In the main room, there are faucets along the walls, and people take turns washing each other with fresh loofahs and olive oil soap. After being completely exfoliated, I got the firmest massage I have ever received from a very large Palestinian man. I spent an hour and a half in the hamam and got a massage all for less than $30– what a deal!
Tip: Men and women go to the hamam at different times, so make sure to check the schedule!
More importantly: Ask what the hamam’s policy on nudity is, and make sure you’re comfortable with it! At some places, people wear bathing suits or towels, at others, people may be completely naked.
On top of Mount Gerizim, 800 Samaritans live in ‘Kiryat Luza’ (Town of Power). The Samaritans practice an ancient religion that shot off from mainstream Judaism thousands of years ago; though in many ways similar in practice, there are some key differences, such as the location of the Holy City and mountain. For the Jews, it is Jerusalem, and they believe many of the stories take place on Mount Zion. For the Samaritans, it is on Mount Gerizim.
Interestingly, the Samaritans generally consider themselves Palestinians, and their mother tongue is Arabic, though they use also ancient Hebrew in their writings and ceremonies.
There is a small Samaritan Museum, where a young Samaritan from the prominent Cohen family does tours, which are really informative. Samaritans are mostly known for their appearance in the Book of Luke, where the “Good Samaritan” gives Jesus water, even though at the time the Jewish and Samaritan people did not have diplomatic relations.
Further up Mount Gerizim is the site where Samaritans believe God asked Abraham to sacrifice his son Isaac, but, right before he does it, a white lamb appears. Abraham then sacrifices the lamb, having passed God’s test. So every year for Passover, the Samaritans slaughter lambs on top of Mount Gerizim.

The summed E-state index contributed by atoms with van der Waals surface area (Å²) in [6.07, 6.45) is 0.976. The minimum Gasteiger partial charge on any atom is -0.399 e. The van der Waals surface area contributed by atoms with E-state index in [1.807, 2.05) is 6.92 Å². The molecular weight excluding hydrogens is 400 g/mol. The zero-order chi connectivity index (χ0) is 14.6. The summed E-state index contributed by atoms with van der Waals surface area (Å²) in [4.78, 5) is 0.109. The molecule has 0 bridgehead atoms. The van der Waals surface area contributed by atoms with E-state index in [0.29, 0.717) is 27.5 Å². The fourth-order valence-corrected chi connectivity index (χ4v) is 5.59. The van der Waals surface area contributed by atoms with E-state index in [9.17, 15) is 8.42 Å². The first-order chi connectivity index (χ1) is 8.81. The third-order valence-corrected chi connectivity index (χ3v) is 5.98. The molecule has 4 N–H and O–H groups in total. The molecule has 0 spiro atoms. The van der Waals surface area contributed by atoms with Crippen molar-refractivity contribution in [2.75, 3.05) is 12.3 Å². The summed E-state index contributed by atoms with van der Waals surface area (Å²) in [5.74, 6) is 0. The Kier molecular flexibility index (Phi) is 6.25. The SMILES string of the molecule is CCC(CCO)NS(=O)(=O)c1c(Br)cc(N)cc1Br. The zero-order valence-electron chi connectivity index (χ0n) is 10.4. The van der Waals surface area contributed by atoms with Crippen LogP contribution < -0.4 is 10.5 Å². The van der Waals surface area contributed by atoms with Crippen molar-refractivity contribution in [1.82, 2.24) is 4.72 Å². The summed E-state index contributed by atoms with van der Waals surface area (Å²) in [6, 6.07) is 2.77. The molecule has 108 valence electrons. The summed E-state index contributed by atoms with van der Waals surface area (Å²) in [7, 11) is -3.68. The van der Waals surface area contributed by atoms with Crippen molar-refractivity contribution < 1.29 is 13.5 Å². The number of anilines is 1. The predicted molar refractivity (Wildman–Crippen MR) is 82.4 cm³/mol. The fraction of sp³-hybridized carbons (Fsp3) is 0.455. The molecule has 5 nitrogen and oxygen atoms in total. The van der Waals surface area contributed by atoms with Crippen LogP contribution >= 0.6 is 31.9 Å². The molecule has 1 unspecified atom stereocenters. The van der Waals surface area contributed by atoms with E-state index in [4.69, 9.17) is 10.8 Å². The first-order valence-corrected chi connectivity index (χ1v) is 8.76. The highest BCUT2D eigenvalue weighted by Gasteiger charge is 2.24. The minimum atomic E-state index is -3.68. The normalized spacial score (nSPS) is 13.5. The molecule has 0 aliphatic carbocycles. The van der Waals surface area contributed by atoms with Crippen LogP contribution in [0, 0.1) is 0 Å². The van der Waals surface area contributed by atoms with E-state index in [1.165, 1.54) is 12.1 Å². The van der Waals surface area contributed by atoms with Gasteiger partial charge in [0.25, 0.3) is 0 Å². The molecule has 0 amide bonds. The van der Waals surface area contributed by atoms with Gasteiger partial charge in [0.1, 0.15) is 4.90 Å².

(It’s a disgusting ceremony where a bunch of old men chant and kill dozens of animals while people smile and take pictures. I’m not really sure why people support this, but hey, freedom of religion right?)
They have lived under the ruling empires of Greeks, Persians, Byzantines, Ottomans, and Arabs; for over two thousand years in harmony. Today, Samaritans attend public school in Nablus with Christian and Muslim Palestinians, an example of diversity which is not usually found in Israel. The Samaritan community hopes to help bridge the gap between Israel and Palestine.
Tip: Like Jews, Samaritans keep Shabbat, the day of rest, from sundown Friday until sundown Saturday, so expect things to be closed early or completely.
Nablus isn’t high on many tourists’ radars, but it should be! If you’re visiting Jerusalem and Bethlehem, or in Jordan, pop over to Nablus for some of the best food in Palestine!
This enchanting old city is only 1 hour north of Ramallah. Though it’s only 30 miles away, it takes roughly 4 1/2 hours to get to Nablus from Tel Aviv. Special thanks to Mohammad Amerah, and his friends Mohammad, Mohammad, Hamood, and Baraa for hosting me.